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How to handle widespread delusion?

By Amanda Marcotte
Thursday, May 26, 2011 13:44 EDT
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Joan Walsh has an interesting article at Salon, where she grapples with the surge in white resentment that was recorded in a recent study as white people believing they experience "racism".  In fact, they seem to think white people experience more racism than black people. Joan says it's hard to guess at what's compelling this demonstrably false belief, but starts a thought experiment where maybe there's some rationale for this thinking outside of just being delusional.

Is it possible that some whites might experience more anti-white "racism" now than they did 30 years ago? Well, not if you're trapped in the boundaries of discourse mostly defined in academia, where people of all races can be bigots or prejudiced, but they can only be "racist" if they are a member of the socially, politically and economically dominant group.  But in our kaleidoscopic multiracial society, "racism" is a term that, like it or not, has come to be used by every group, to cover slights ranging from a peer in one group not liking your group, someone consistently disrespecting your group, to actual discrimination in education and employment. The idea that whites can't face racism seems silly: In the San Francisco Bay Area, where we have leaders of every race, whites disproportionately hold political and economic power, although political power is more diffused. But your chances of having a non-white teacher, boss, co-worker, firefighter, beat cop, prosecutor or judge are pretty high. Grievances can be misunderstood as racial; they may in fact be racial.

To start with, I don't think it's really true to say that distinguishing between "prejudice" and "racism" is beyond the scope of people who aren't familiar with academic theorizing on race. I'll use my own white self as an example.  People have made prejudiced—i.e., snap judgments—based on me because of my race, and their prejudices were disconcerting because they aren't true.  But the key here is that those snap judgments are largely positive.  For instance, people tend to assume, in part because I'm white, that I come from a more educated background than I do, instead of the public-high-school-in-West-Texas-born-to-parents-without-college-degrees reality.  This can be irritating, but it's usually to my favor. Everyone experiences prejudice, since snap judgments are basically a cognitive trick the brain uses to sort through the world and it's honestly never going to happen that we get to know every person's soul before we interact with them.  But it's the content of the prejudice that determines if it's racist.  I think most people can get this. In fact, most of us put a lot of effort into managing our image so that people's snap judgments of us align with what we think of ourselves.  In fact, if you read sites like Microaggressions, you'll see that one of the most common forms of everyday racism is for people to overlook all the work you've put into crafting a certain image of yourself and replace that with some gross assumptions.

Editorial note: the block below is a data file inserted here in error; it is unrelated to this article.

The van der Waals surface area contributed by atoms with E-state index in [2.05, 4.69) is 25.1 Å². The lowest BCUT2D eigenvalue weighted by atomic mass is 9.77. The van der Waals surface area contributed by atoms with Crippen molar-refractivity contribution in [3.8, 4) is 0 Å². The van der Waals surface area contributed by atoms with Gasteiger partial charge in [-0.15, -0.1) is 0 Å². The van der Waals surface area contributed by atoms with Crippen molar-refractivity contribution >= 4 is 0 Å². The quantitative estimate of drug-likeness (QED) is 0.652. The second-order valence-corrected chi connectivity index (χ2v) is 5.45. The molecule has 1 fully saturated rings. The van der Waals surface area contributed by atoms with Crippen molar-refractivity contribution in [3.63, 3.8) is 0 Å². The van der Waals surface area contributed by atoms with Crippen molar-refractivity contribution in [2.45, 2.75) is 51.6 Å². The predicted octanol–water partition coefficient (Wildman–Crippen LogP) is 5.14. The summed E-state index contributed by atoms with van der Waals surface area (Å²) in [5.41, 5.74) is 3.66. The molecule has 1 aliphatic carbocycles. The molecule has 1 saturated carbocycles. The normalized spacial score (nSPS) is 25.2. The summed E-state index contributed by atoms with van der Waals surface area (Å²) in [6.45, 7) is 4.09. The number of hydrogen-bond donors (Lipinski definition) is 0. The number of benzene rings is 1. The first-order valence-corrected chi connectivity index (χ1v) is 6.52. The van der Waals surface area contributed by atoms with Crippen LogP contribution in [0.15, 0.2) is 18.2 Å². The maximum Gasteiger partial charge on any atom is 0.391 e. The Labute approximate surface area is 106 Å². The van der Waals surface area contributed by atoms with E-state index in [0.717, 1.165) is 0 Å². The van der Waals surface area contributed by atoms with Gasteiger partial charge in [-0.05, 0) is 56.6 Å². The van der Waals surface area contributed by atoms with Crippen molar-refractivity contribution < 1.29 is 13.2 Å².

So I'm genuinely skeptical that most white people have really experienced the sort of racism that we're talking about here. 

Joan suggests that cultural emphasis on multiculturalism and diversity might be making white people feel left out, and I think some of her thoughts on this are interesting.  It tends to be more true of people who are emotionally demanding, which I think is a trait that's probably more common in this instance amongst white people, as they're accustomed to never being left out.  (For instance, consider how obsessed some white people are with the who and who doesn't get to say the N-word, as it were.)  I think she makes some valid points about some easy fixes to quell this resentment if you're, say, putting together a corporate policy on diversity.  But I'm unclear on how any of these fixes (such as making sure to include white people explicitly in the definition of "diversity" instead of just assuming that everyone gets that) could be applied to the larger body politic, where control is basically not going to happen.